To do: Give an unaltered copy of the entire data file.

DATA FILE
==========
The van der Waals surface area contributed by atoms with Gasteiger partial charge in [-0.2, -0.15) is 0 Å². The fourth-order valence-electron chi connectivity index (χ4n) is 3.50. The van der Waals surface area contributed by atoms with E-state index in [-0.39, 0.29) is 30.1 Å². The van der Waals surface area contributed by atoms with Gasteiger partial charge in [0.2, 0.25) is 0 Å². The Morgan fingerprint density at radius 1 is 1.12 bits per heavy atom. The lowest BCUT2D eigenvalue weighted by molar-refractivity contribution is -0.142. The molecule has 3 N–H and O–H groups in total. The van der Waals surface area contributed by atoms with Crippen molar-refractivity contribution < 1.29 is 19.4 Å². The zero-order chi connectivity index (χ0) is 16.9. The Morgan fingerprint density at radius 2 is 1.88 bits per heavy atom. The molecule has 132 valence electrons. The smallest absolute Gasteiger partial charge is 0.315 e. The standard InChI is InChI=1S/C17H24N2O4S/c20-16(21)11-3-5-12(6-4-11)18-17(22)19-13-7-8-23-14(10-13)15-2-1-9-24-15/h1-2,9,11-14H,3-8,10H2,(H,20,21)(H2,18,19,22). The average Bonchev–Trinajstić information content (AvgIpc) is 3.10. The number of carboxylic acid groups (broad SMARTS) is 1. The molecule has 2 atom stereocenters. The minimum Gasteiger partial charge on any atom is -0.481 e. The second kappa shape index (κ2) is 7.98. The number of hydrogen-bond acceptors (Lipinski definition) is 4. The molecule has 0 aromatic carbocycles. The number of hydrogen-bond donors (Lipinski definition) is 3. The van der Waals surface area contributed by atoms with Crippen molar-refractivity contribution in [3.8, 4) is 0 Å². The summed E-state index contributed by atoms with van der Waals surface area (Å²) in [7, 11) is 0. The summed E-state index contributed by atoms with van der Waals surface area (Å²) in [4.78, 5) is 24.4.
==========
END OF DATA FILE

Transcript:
The van der Waals surface area contributed by atoms with Gasteiger partial charge in [-0.2, -0.15) is 0 Å². The fourth-order valence-electron chi connectivity index (χ4n) is 3.50. The van der Waals surface area contributed by atoms with E-state index in [-0.39, 0.29) is 30.1 Å². The van der Waals surface area contributed by atoms with Gasteiger partial charge in [0.2, 0.25) is 0 Å². The Morgan fingerprint density at radius 1 is 1.12 bits per heavy atom. The lowest BCUT2D eigenvalue weighted by molar-refractivity contribution is -0.142. The molecule has 3 N–H and O–H groups in total. The van der Waals surface area contributed by atoms with Crippen molar-refractivity contribution < 1.29 is 19.4 Å². The zero-order chi connectivity index (χ0) is 16.9. The Morgan fingerprint density at radius 2 is 1.88 bits per heavy atom. The molecule has 132 valence electrons. The smallest absolute Gasteiger partial charge is 0.315 e. The standard InChI is InChI=1S/C17H24N2O4S/c20-16(21)11-3-5-12(6-4-11)18-17(22)19-13-7-8-23-14(10-13)15-2-1-9-24-15/h1-2,9,11-14H,3-8,10H2,(H,20,21)(H2,18,19,22). The average Bonchev–Trinajstić information content (AvgIpc) is 3.10. The number of carboxylic acid groups (broad SMARTS) is 1. The molecule has 2 atom stereocenters. The minimum Gasteiger partial charge on any atom is -0.481 e. The second kappa shape index (κ2) is 7.98. The number of hydrogen-bond acceptors (Lipinski definition) is 4. The molecule has 0 aromatic carbocycles. The number of hydrogen-bond donors (Lipinski definition) is 3. The van der Waals surface area contributed by atoms with Crippen molar-refractivity contribution in [3.8, 4) is 0 Å². The summed E-state index contributed by atoms with van der Waals surface area (Å²) in [7, 11) is 0. The summed E-state index contributed by atoms with van der Waals surface area (Å²) in [4.78, 5) is 24.4.